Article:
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Sort-of Live Comments – Vox building and Space 1026 on First Friday, Oct. 3, 2014


(Sadly, this reporter’s fumble fingers vaporized the 6-minute Live Comments voice recording I made Friday, Oct. 3, 2014. As with the dictates of Murphy’s Law, I had no backup version. So what we have below, folks, is a lemonade of Live Comments — a paraphrased version of what people said to me at the Vox building and Space 1026 last Friday night.  P. S. Burned once, I will never again edit from an un-backed up audio file.  Look for more (really) Live Comments in the future.)

blue light projection on wall and ceiling
John Phillips and Carolyn Healy’s piece in the show Sanctuary at the Rotunda


John Phillips: I just saw great John Moore paintings (at Locks Gallery to Nov. 8) and I’m on my way to see Sue Patterson’s work at TandM (4th floor, Vox building). Carolyn Healy and I are in a show, Sanctuary, at the Rotunda, Oct 10-12. There are 3 projections on the ceiling and a 5 speaker system on the floor taking advantage of the strange acoustic properties of a large parabola dome!  Plus Carolyn’s sculpture and lighting.

sculpture on wall
H. John Thompson at Napoleon, wall sculpture with porthole into which you look and see a model of an airplane and something else, a surprise.

H.John Thompson: My show (at Napoleon to Oct. 30) looks at the sinking of the Edmund Fitzgerald in Lake Superior and the disappearance of airline hijacker D.B. Cooper over Washington State. I’m interested in the unexplainable moments that occur when people are unintentionally or intentionally lost.

John Muse: I’m teaching a class on exhibitions and displays at Haverford College.  Today I unveiled a weird collection of paintings and drawings, in various states of disrepair, by Mainline denizen and Haverford benefactress, Margaret Ralston Gest.  The students will create micro-exhibits using these and other materials, hopefully in the spirit of Fred Wilson, whom we’ve recently studied.

model boat
H. John Thompson at Napoleon, detail of interior of sculpture of the SS Edmund Fitzgerald.

Sarah McEneaney: Go see John Thompson’s show at Napoleon. It’s great.

David Kessler: I’ve been out working on an experimental documentary and performance project set in the New Jersey Pine Barrens.  The project is going into it’s 3rd year of production.

sculpture on table
Todd Baldwin at Tiger Strikes Asteroid, sculpture from his show Dismantle, Combine

Andrea Kirsh: Todd Baldwin’s tiny sculptures (at Tiger Strikes Asteroid to Nov. 2) do not fall into the trap of precious.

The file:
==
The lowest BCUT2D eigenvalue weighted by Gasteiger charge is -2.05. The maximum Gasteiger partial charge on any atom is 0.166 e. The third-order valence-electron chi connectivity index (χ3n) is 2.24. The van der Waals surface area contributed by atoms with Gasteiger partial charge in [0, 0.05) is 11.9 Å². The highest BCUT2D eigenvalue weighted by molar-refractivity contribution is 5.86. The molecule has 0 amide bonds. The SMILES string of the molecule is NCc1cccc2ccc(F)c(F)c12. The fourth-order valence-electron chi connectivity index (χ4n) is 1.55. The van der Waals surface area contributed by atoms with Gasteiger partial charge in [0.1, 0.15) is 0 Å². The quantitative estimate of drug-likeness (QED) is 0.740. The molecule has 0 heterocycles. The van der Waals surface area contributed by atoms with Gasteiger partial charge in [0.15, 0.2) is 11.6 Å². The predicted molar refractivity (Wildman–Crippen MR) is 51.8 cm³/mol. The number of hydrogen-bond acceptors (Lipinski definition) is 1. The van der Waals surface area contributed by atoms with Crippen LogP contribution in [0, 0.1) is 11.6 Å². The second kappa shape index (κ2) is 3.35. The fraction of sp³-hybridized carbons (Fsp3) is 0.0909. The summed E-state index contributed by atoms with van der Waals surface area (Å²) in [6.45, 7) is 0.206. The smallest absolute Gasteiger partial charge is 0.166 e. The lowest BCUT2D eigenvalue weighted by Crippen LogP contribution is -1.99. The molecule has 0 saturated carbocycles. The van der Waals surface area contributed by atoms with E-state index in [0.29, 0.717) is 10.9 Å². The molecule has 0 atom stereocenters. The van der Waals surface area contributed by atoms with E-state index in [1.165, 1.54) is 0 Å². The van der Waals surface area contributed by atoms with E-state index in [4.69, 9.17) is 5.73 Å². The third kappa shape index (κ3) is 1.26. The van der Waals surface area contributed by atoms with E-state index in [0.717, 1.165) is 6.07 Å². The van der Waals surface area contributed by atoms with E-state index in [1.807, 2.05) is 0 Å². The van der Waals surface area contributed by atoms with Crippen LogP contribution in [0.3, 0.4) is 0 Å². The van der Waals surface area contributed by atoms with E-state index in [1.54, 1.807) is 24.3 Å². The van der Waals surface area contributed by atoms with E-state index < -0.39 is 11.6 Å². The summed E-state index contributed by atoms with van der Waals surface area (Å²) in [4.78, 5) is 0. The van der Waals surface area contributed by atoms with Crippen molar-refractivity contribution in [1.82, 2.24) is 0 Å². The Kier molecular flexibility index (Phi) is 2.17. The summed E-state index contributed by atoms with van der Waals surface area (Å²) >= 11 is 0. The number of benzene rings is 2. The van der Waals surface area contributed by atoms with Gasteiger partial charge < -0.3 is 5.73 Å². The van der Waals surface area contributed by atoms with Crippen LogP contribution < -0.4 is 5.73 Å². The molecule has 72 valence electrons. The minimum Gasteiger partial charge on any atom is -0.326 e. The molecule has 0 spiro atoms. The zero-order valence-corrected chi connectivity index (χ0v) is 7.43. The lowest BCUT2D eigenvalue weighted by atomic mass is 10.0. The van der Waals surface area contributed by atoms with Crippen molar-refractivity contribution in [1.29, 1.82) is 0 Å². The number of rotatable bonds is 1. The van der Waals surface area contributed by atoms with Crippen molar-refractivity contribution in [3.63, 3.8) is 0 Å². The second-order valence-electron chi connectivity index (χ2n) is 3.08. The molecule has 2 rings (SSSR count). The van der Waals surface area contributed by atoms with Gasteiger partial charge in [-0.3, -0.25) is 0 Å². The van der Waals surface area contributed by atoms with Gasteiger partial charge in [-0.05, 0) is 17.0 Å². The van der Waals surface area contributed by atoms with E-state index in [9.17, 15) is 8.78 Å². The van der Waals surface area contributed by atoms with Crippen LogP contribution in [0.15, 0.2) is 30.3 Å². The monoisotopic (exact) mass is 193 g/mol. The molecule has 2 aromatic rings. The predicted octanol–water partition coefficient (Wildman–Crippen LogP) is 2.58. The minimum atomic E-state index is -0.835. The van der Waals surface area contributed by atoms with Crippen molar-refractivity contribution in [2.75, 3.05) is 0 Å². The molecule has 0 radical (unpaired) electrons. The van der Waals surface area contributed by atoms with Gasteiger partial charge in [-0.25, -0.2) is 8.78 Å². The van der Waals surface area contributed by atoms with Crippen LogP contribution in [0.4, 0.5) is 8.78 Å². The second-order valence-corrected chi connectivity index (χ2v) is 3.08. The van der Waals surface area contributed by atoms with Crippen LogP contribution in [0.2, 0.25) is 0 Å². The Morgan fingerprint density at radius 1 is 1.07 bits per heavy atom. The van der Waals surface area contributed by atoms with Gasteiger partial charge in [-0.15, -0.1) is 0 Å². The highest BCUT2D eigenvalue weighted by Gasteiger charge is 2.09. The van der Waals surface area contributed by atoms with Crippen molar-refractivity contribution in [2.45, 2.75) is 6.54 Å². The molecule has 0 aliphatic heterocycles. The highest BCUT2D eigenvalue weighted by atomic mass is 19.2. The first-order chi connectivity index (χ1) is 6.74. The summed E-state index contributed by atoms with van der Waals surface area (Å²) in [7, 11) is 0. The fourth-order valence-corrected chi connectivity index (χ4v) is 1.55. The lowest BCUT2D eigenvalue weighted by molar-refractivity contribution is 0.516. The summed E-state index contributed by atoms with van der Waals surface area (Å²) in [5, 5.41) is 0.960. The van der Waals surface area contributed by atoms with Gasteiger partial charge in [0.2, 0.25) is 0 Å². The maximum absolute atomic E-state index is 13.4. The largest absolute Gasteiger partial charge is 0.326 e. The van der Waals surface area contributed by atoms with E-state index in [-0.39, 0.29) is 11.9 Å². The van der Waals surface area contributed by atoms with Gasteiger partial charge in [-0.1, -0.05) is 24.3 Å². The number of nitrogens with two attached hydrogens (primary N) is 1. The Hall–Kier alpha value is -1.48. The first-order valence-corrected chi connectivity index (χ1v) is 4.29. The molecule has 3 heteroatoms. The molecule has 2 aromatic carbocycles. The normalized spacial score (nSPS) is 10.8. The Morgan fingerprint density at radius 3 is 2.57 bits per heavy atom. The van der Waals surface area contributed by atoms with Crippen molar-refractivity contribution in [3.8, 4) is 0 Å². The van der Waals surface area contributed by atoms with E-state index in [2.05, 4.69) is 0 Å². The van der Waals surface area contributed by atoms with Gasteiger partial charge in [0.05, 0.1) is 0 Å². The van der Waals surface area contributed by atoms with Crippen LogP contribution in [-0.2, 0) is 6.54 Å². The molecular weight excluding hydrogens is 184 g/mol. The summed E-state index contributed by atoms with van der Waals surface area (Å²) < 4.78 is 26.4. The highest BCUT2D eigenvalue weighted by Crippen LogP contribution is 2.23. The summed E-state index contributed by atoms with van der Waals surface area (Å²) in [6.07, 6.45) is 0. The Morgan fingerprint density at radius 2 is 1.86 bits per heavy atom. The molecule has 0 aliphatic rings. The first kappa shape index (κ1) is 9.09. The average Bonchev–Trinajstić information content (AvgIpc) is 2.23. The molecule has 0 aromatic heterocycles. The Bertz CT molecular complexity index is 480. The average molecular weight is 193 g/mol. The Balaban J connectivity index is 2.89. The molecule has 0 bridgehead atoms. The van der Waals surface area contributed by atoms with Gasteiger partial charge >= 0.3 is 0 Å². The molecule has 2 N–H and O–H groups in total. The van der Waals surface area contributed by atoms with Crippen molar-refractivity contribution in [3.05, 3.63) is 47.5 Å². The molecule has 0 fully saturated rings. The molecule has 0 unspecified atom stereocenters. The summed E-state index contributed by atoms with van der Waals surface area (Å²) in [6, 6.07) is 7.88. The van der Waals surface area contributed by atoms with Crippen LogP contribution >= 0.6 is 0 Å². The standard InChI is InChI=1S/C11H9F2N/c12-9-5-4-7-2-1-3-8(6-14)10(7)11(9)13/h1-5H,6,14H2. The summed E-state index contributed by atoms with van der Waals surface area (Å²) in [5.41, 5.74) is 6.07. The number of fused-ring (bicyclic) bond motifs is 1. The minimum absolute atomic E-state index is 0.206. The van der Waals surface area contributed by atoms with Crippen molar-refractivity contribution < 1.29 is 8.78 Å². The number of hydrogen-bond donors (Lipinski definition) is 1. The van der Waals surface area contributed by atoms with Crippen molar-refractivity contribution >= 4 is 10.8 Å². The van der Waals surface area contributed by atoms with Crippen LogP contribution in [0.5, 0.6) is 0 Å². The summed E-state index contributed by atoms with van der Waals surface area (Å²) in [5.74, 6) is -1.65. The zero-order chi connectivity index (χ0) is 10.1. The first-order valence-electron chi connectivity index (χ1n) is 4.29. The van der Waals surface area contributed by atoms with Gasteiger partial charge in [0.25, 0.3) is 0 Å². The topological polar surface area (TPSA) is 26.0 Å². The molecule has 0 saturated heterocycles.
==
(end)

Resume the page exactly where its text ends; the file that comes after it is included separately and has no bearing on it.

man with bowl on fire
Nick Lenker, at Practice, performance video

Annette Monnier (gallery sitting at Practice, show up through Nov. 1): Nick Lenker tackles some PA dutch folk magical history in this video that becomes more engaging every minute I spend with it.

Rob Perkins (musician): I was going to make a negative comment but I don’t believe in being negative but in saying nothing at all instead.

man in room
Nick Lenker, at Practice, performance video

Matt Kalasky: I like Nick Lenker’s show at Practice because it evades the bright, zanzy, Nicoledeon re-dux aesthetic that dominates similar lines of investigation. Instead it seeks harder less fashionable paths to the core of mythology — ones not necessarily candy-coated in ironic detachment.

drawing on wall and in box
Mark Stockton, Beat Your Altar, (detail of installation- Walt Whitman) 2014

Mark Stockton: In my show (at Vox Populi to Nov 2) I have scaled my sketches to wall size and have arranged the smaller, finished drawings within a pedestal in the interior of the space. I am looking to invert the relationship between my preliminary and finished work.

tree and orange rectangle
Jacob Lunderby at Space 1026, image from a series of works about damaged windows that have been patched in ad hoc ways

Jacob Lunderby: I make objects that look like photos but are really paintings. (at Space 1026 til Oct. 29)

Mary Cassatt painting
Mary Cassatt, “At the Theater (Au théâtre),” 1878/1879, pastel and gouache with metallic paint on paper, Collection of Ann & Gordon Getty

John Ollman: I was in Washington, D.C. for the opening of the James Castle show at the new Smithsonian American Art Museum, which used to the the Portrait Gallery and something else.  I also got to the National Gallery and saw the Degas/Cassatt show, which was a revelation.  Everyone should take a trip to Washington.